Derivatives and Capitalist Markets: The Speculative Heart of Capital

Historical Materialism 20 (1):103-132 (2012)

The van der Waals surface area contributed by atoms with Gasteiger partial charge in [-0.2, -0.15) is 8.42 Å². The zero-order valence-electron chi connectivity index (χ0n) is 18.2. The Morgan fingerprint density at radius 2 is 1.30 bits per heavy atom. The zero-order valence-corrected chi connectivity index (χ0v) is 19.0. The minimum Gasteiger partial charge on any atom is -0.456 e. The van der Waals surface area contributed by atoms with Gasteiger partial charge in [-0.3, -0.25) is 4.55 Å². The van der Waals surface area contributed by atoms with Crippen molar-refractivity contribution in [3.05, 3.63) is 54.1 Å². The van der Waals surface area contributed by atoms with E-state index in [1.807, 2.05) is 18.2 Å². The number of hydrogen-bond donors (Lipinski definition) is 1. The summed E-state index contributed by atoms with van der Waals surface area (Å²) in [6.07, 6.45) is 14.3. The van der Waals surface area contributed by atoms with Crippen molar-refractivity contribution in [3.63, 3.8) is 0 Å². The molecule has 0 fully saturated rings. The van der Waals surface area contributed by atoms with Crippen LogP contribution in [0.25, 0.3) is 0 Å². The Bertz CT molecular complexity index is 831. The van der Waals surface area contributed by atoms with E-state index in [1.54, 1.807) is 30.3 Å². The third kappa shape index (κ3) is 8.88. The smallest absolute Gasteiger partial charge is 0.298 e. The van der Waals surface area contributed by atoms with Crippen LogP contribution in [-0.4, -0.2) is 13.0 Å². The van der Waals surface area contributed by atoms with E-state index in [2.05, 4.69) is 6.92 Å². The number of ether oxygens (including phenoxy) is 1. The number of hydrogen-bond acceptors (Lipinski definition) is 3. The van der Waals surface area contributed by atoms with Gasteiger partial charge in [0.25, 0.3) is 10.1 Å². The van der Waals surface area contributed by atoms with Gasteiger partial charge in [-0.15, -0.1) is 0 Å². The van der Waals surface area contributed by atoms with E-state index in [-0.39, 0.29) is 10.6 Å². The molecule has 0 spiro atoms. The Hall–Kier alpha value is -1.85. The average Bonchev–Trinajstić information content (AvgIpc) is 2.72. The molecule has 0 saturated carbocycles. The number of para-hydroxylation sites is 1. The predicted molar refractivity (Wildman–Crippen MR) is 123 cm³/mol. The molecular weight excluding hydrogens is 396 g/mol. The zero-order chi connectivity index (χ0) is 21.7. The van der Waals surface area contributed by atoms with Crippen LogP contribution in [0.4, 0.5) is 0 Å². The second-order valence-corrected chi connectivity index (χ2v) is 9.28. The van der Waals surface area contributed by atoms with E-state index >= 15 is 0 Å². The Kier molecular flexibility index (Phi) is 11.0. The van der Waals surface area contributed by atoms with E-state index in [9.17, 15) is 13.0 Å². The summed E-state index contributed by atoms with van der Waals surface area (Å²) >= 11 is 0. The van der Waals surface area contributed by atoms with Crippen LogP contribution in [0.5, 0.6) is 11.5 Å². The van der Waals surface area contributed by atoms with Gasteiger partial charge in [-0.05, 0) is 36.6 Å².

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Financial derivatives have been singled out as the major villain in the latest crisis, particularly through speculative trading by banks. Yet little attention has been paid to the fundamental rôle that derivatives play in modern capitalism. Even less has there been a focus on how the boom in derivatives-trading was prompted by the crisis of profitability and capital-accumulation. This article shows that while derivatives were one means by which speculation took off, the momentum behind this was driven by low profitability. That was why banks turned their mortgage-loans into derivative-driven securities, why pension-funds placed bets on commodity-futures and why countries such as Greece used derivatives to hide the real state of their finances. Derivatives helped determine the form and magnitude of the crisis, but were not its underlying cause. Proposed reforms of the derivatives-market ignore the fundamental determinants of the financial crisis, assuming it to be a failure of regulation.



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